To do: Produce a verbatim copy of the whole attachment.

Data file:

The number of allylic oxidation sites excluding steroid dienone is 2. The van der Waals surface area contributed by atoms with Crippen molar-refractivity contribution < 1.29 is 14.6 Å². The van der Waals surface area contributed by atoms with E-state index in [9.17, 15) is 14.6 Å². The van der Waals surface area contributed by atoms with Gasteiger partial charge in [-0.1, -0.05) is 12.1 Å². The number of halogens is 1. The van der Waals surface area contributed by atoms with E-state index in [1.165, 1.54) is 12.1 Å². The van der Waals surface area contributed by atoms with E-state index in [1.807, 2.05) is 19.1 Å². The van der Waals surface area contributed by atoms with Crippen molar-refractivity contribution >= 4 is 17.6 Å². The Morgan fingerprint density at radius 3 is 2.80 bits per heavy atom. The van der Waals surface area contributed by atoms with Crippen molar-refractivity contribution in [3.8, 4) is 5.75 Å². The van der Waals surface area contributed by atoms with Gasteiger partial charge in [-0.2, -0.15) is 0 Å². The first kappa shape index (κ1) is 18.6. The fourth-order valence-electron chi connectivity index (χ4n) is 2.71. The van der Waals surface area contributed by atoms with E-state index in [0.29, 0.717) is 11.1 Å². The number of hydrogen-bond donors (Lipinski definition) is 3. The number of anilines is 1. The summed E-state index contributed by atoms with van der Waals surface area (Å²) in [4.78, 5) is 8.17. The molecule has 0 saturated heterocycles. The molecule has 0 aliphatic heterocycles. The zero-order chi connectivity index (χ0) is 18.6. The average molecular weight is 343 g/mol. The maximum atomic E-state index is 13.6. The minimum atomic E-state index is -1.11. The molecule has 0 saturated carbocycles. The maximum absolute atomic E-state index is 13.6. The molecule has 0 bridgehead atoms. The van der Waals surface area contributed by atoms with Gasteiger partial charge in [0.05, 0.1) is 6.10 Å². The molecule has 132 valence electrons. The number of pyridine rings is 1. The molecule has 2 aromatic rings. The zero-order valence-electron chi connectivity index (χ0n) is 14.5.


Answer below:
The number of allylic oxidation sites excluding steroid dienone is 2. The van der Waals surface area contributed by atoms with Crippen molar-refractivity contribution < 1.29 is 14.6 Å². The van der Waals surface area contributed by atoms with E-state index in [9.17, 15) is 14.6 Å². The van der Waals surface area contributed by atoms with Gasteiger partial charge in [-0.1, -0.05) is 12.1 Å². The number of halogens is 1. The van der Waals surface area contributed by atoms with E-state index in [1.165, 1.54) is 12.1 Å². The van der Waals surface area contributed by atoms with E-state index in [1.807, 2.05) is 19.1 Å². The van der Waals surface area contributed by atoms with Crippen molar-refractivity contribution >= 4 is 17.6 Å². The Morgan fingerprint density at radius 3 is 2.80 bits per heavy atom. The van der Waals surface area contributed by atoms with Crippen molar-refractivity contribution in [3.8, 4) is 5.75 Å². The van der Waals surface area contributed by atoms with Gasteiger partial charge in [-0.2, -0.15) is 0 Å². The first kappa shape index (κ1) is 18.6. The fourth-order valence-electron chi connectivity index (χ4n) is 2.71. The van der Waals surface area contributed by atoms with E-state index in [0.29, 0.717) is 11.1 Å². The number of hydrogen-bond donors (Lipinski definition) is 3. The number of anilines is 1. The summed E-state index contributed by atoms with van der Waals surface area (Å²) in [4.78, 5) is 8.17. The molecule has 0 saturated heterocycles. The molecule has 0 aliphatic heterocycles. The zero-order chi connectivity index (χ0) is 18.6. The average molecular weight is 343 g/mol. The maximum atomic E-state index is 13.6. The minimum atomic E-state index is -1.11. The molecule has 0 saturated carbocycles. The maximum absolute atomic E-state index is 13.6. The molecule has 0 bridgehead atoms. The van der Waals surface area contributed by atoms with Gasteiger partial charge in [0.05, 0.1) is 6.10 Å². The molecule has 132 valence electrons. The number of pyridine rings is 1. The molecule has 2 aromatic rings. The zero-order valence-electron chi connectivity index (χ0n) is 14.5.